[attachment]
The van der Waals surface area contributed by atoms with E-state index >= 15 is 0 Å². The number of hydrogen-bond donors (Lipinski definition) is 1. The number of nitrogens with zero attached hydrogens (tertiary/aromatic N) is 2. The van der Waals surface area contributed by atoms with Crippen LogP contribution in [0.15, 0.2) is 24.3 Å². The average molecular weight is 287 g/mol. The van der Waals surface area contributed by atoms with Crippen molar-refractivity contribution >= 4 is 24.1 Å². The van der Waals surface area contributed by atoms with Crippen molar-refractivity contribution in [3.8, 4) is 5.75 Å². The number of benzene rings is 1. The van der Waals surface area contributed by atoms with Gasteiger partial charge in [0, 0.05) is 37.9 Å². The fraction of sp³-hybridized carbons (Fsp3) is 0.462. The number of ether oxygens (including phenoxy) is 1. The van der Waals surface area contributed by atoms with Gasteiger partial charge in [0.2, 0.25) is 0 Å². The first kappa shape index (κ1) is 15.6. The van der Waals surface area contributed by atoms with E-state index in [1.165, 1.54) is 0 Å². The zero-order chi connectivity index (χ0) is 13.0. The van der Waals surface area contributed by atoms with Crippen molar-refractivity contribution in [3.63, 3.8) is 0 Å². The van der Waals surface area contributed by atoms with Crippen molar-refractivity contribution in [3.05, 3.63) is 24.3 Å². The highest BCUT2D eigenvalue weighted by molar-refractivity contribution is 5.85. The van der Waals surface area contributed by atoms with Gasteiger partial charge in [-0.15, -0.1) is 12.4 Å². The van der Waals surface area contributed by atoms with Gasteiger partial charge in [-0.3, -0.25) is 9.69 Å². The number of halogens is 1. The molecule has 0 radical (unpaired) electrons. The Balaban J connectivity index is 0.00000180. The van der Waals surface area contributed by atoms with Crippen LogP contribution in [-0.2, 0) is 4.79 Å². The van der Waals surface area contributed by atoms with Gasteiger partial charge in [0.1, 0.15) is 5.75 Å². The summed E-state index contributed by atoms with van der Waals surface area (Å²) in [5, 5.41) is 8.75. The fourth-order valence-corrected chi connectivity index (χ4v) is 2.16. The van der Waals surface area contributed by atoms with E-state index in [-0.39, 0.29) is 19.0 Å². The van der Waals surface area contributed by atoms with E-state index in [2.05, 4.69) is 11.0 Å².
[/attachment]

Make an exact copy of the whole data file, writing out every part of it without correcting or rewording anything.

The van der Waals surface area contributed by atoms with E-state index >= 15 is 0 Å². The number of hydrogen-bond donors (Lipinski definition) is 1. The number of nitrogens with zero attached hydrogens (tertiary/aromatic N) is 2. The van der Waals surface area contributed by atoms with Crippen LogP contribution in [0.15, 0.2) is 24.3 Å². The average molecular weight is 287 g/mol. The van der Waals surface area contributed by atoms with Crippen molar-refractivity contribution >= 4 is 24.1 Å². The van der Waals surface area contributed by atoms with Crippen molar-refractivity contribution in [3.8, 4) is 5.75 Å². The number of benzene rings is 1. The van der Waals surface area contributed by atoms with Gasteiger partial charge in [0, 0.05) is 37.9 Å². The fraction of sp³-hybridized carbons (Fsp3) is 0.462. The number of ether oxygens (including phenoxy) is 1. The van der Waals surface area contributed by atoms with Gasteiger partial charge in [0.2, 0.25) is 0 Å². The first kappa shape index (κ1) is 15.6. The van der Waals surface area contributed by atoms with E-state index in [1.165, 1.54) is 0 Å². The zero-order chi connectivity index (χ0) is 13.0. The van der Waals surface area contributed by atoms with Crippen molar-refractivity contribution in [3.63, 3.8) is 0 Å². The van der Waals surface area contributed by atoms with Crippen molar-refractivity contribution in [3.05, 3.63) is 24.3 Å². The highest BCUT2D eigenvalue weighted by molar-refractivity contribution is 5.85. The van der Waals surface area contributed by atoms with Gasteiger partial charge in [-0.15, -0.1) is 12.4 Å². The van der Waals surface area contributed by atoms with Gasteiger partial charge in [-0.3, -0.25) is 9.69 Å². The number of halogens is 1. The molecule has 0 radical (unpaired) electrons. The Balaban J connectivity index is 0.00000180. The van der Waals surface area contributed by atoms with Crippen LogP contribution in [-0.2, 0) is 4.79 Å². The van der Waals surface area contributed by atoms with Gasteiger partial charge in [0.1, 0.15) is 5.75 Å². The summed E-state index contributed by atoms with van der Waals surface area (Å²) in [5, 5.41) is 8.75. The fourth-order valence-corrected chi connectivity index (χ4v) is 2.16. The van der Waals surface area contributed by atoms with E-state index in [-0.39, 0.29) is 19.0 Å². The van der Waals surface area contributed by atoms with E-state index in [2.05, 4.69) is 11.0 Å².